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Cuomo proposes loosening pot laws; The goal is to reduce stop-and-frisk arrests

Gov. Andrew M. Cuomo, a Democrat walking the tightrope between liberal and conservative causes, Monday proposed to decriminalize possession of smaller amounts of marijuana.

The proposal is meant to deal with years of criticism of "stop-and-frisk" practices by the New York City Police Department that have led to arrests of thousands of people on marijuana possession charges. The new provisions would apply statewide.

The plan would make it a simple violation -- like a parking ticket -- to have 25 grams or less of marijuana in public view; the maximum fine for possession of the smaller amounts would be $100. Smoking marijuana in public would still carry a misdemeanor charge.

Cuomo said the new plan would create "fairness and consistency" in how the state's marijuana laws are enforced.

The proposal piggybacks on legislation introduced last year by Sen. Mark Grisanti, a Buffalo Republican, who wanted smoking or possessing small amounts of marijuana in public to be treated as a violation instead of a misdemeanor, which requires people to be fingerprinted and booked into the criminal-justice system.

But Grisanti, who called the state's 1977 marijuana laws "outdated," abandoned the push last year when it became clear, he said, that the GOP-led Senate would not go along with weakening drug laws. Sources said Grisanti was to have appeared with Cuomo at Monday's gathering, but no Senate Republican representatives were at the event.

Senate Majority Leader Dean Skelos, a Long Island Republican, said the GOP would discuss the Cuomo proposal.

Proponents maintain the measure will end stop-and-frisk abuses that they say have targeted mostly urban minorities. They say the current law allows police to have people on the streets empty their pockets; if smaller amounts of marijuana are found, they then can be charged with having the drug "in public view" instead of the lesser level of violation for having the same amount of marijuana outside of public view in their pockets.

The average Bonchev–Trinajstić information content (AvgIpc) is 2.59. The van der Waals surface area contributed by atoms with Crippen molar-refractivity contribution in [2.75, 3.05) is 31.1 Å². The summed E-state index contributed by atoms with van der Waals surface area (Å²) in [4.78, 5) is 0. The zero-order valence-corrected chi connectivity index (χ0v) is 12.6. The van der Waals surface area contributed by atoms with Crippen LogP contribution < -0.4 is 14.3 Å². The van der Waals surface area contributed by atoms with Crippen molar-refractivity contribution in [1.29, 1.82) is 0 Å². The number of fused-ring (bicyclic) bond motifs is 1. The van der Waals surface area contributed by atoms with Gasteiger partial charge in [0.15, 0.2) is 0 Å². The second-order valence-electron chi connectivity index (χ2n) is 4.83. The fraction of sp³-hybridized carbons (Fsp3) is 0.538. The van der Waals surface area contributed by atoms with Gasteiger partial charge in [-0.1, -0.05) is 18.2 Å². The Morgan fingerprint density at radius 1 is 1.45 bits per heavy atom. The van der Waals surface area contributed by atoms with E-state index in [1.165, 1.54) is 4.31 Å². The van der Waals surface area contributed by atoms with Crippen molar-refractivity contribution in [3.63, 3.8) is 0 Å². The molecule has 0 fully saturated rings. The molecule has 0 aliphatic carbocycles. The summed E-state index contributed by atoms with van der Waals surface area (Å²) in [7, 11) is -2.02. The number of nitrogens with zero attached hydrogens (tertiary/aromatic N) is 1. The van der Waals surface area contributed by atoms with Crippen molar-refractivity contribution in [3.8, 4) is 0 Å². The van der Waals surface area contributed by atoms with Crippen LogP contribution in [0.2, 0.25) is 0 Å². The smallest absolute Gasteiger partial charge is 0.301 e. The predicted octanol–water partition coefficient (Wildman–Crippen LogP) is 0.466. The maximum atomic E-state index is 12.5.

Assemblywoman Crystal Peoples-Stokes, a Buffalo Democrat, said police in Buffalo do not "intentionally stop young men of African-American or Latino descent just to frisk them, like they have in New York City."

Still, the lawmaker said, the proposal would keep the issue from becoming a problem for police and prosecutors in Buffalo. "Any time you can offer an opportunity not to criminalize young people is a good thing," Peoples-Stokes said. She said some young people charged with small amounts of marijuana get into the criminal-justice system, which can be hard to escape.

"It's different if they are visible smoking on a street corner. But we all know how much this stuff is used in our communities," she said.

But Mike Long, the chairman of the state Conservative Party, called it a "wrong-headed idea" that sends a bad message to teenagers. "Anyone [who] doesn't think that marijuana is the gateway for opening the door to other drugs is very foolish," he said. He said teenagers will see Cuomo's message as a "green light, which means it's OK to do it."

In a memo supporting his still-pending bill, Grisanti said state statistics show that 54,813 people have been arrested for marijuana possession in public view; all but about 5,000 of those arrests were in New York City.

The memo states that one in seven arrests in New York City is for marijuana possession. It states than 90 percent of people stopped by the NYPD in 2009 were minorities.

The Cuomo plan would make possession of just under an ounce of marijuana a violation.

Cuomo said 94 percent of marijuana convictions last year involved blacks and Latinos. "Those numbers are startling," he said.

The measure was backed by prosecutors from New York City and the city's police commissioner, Raymond Kelly.

Erie County District Attorney Frank A. Sedita III said Monday night that while he considers Cuomo to be "pretty sharp when it comes to law enforcement issues, I am really not in a position to comment on his marijuana proposal until I read the legislation."

News Staff Reporter Matt Gryta contributed to this report.